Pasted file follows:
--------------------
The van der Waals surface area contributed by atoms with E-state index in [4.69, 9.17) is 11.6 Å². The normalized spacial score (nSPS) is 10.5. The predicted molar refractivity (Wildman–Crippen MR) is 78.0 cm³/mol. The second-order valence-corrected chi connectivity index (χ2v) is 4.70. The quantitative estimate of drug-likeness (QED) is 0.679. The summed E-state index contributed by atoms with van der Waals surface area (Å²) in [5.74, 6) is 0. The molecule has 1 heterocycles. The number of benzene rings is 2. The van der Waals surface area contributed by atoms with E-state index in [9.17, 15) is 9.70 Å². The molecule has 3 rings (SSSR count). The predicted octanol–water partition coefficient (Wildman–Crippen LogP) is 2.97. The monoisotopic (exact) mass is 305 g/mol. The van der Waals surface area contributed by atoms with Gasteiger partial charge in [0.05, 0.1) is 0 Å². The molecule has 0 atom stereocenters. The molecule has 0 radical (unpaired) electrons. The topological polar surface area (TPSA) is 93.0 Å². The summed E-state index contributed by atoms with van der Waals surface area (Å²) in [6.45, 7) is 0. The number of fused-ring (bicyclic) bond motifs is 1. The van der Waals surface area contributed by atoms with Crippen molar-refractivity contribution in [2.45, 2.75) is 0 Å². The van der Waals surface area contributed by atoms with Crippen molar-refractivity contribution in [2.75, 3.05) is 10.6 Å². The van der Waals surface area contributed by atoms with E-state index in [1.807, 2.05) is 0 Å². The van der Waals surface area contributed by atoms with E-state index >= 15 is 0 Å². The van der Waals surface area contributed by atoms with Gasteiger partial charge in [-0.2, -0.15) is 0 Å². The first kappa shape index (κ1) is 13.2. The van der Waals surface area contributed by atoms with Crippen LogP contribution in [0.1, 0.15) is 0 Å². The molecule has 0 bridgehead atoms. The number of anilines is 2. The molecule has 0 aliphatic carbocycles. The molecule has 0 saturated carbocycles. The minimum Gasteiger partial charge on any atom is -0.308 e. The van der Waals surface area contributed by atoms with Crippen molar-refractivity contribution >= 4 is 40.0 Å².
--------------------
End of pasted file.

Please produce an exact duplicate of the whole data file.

The van der Waals surface area contributed by atoms with E-state index in [4.69, 9.17) is 11.6 Å². The normalized spacial score (nSPS) is 10.5. The predicted molar refractivity (Wildman–Crippen MR) is 78.0 cm³/mol. The second-order valence-corrected chi connectivity index (χ2v) is 4.70. The quantitative estimate of drug-likeness (QED) is 0.679. The summed E-state index contributed by atoms with van der Waals surface area (Å²) in [5.74, 6) is 0. The molecule has 1 heterocycles. The number of benzene rings is 2. The van der Waals surface area contributed by atoms with E-state index in [9.17, 15) is 9.70 Å². The molecule has 3 rings (SSSR count). The predicted octanol–water partition coefficient (Wildman–Crippen LogP) is 2.97. The monoisotopic (exact) mass is 305 g/mol. The van der Waals surface area contributed by atoms with Gasteiger partial charge in [0.05, 0.1) is 0 Å². The molecule has 0 atom stereocenters. The molecule has 0 radical (unpaired) electrons. The topological polar surface area (TPSA) is 93.0 Å². The summed E-state index contributed by atoms with van der Waals surface area (Å²) in [6.45, 7) is 0. The number of fused-ring (bicyclic) bond motifs is 1. The van der Waals surface area contributed by atoms with Crippen molar-refractivity contribution in [2.45, 2.75) is 0 Å². The van der Waals surface area contributed by atoms with Crippen molar-refractivity contribution in [2.75, 3.05) is 10.6 Å². The van der Waals surface area contributed by atoms with E-state index in [1.807, 2.05) is 0 Å². The van der Waals surface area contributed by atoms with E-state index >= 15 is 0 Å². The van der Waals surface area contributed by atoms with Gasteiger partial charge in [-0.2, -0.15) is 0 Å². The first kappa shape index (κ1) is 13.2. The van der Waals surface area contributed by atoms with Crippen LogP contribution in [0.1, 0.15) is 0 Å². The molecule has 0 bridgehead atoms. The number of anilines is 2. The molecule has 0 aliphatic carbocycles. The molecule has 0 saturated carbocycles. The minimum Gasteiger partial charge on any atom is -0.308 e. The van der Waals surface area contributed by atoms with Crippen molar-refractivity contribution >= 4 is 40.0 Å².